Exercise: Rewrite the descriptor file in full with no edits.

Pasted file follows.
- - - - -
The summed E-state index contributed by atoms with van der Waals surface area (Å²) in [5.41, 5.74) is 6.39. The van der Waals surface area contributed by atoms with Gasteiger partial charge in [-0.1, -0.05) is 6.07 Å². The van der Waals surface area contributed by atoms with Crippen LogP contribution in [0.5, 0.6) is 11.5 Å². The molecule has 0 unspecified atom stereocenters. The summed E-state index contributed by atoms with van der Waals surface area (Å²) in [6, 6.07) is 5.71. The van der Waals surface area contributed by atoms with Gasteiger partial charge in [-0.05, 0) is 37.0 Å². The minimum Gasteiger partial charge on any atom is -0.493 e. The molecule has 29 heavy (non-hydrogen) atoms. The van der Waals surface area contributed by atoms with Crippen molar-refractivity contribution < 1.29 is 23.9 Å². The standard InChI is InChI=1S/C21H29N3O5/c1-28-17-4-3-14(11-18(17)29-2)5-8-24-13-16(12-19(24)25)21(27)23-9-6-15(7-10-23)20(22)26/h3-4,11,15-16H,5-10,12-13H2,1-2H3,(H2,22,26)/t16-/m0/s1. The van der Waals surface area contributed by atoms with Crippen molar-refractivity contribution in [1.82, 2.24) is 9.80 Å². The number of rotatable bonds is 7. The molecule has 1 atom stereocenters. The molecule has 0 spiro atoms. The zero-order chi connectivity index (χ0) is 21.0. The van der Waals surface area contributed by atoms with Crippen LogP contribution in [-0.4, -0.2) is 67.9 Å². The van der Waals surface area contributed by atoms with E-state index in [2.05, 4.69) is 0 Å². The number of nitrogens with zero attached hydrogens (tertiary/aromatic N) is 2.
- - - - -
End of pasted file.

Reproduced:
The summed E-state index contributed by atoms with van der Waals surface area (Å²) in [5.41, 5.74) is 6.39. The van der Waals surface area contributed by atoms with Gasteiger partial charge in [-0.1, -0.05) is 6.07 Å². The van der Waals surface area contributed by atoms with Crippen LogP contribution in [0.5, 0.6) is 11.5 Å². The molecule has 0 unspecified atom stereocenters. The summed E-state index contributed by atoms with van der Waals surface area (Å²) in [6, 6.07) is 5.71. The van der Waals surface area contributed by atoms with Gasteiger partial charge in [-0.05, 0) is 37.0 Å². The minimum Gasteiger partial charge on any atom is -0.493 e. The molecule has 29 heavy (non-hydrogen) atoms. The van der Waals surface area contributed by atoms with Crippen molar-refractivity contribution < 1.29 is 23.9 Å². The standard InChI is InChI=1S/C21H29N3O5/c1-28-17-4-3-14(11-18(17)29-2)5-8-24-13-16(12-19(24)25)21(27)23-9-6-15(7-10-23)20(22)26/h3-4,11,15-16H,5-10,12-13H2,1-2H3,(H2,22,26)/t16-/m0/s1. The van der Waals surface area contributed by atoms with Crippen molar-refractivity contribution in [1.82, 2.24) is 9.80 Å². The number of rotatable bonds is 7. The molecule has 1 atom stereocenters. The molecule has 0 spiro atoms. The zero-order chi connectivity index (χ0) is 21.0. The van der Waals surface area contributed by atoms with Crippen LogP contribution in [-0.4, -0.2) is 67.9 Å². The van der Waals surface area contributed by atoms with E-state index in [2.05, 4.69) is 0 Å². The number of nitrogens with zero attached hydrogens (tertiary/aromatic N) is 2.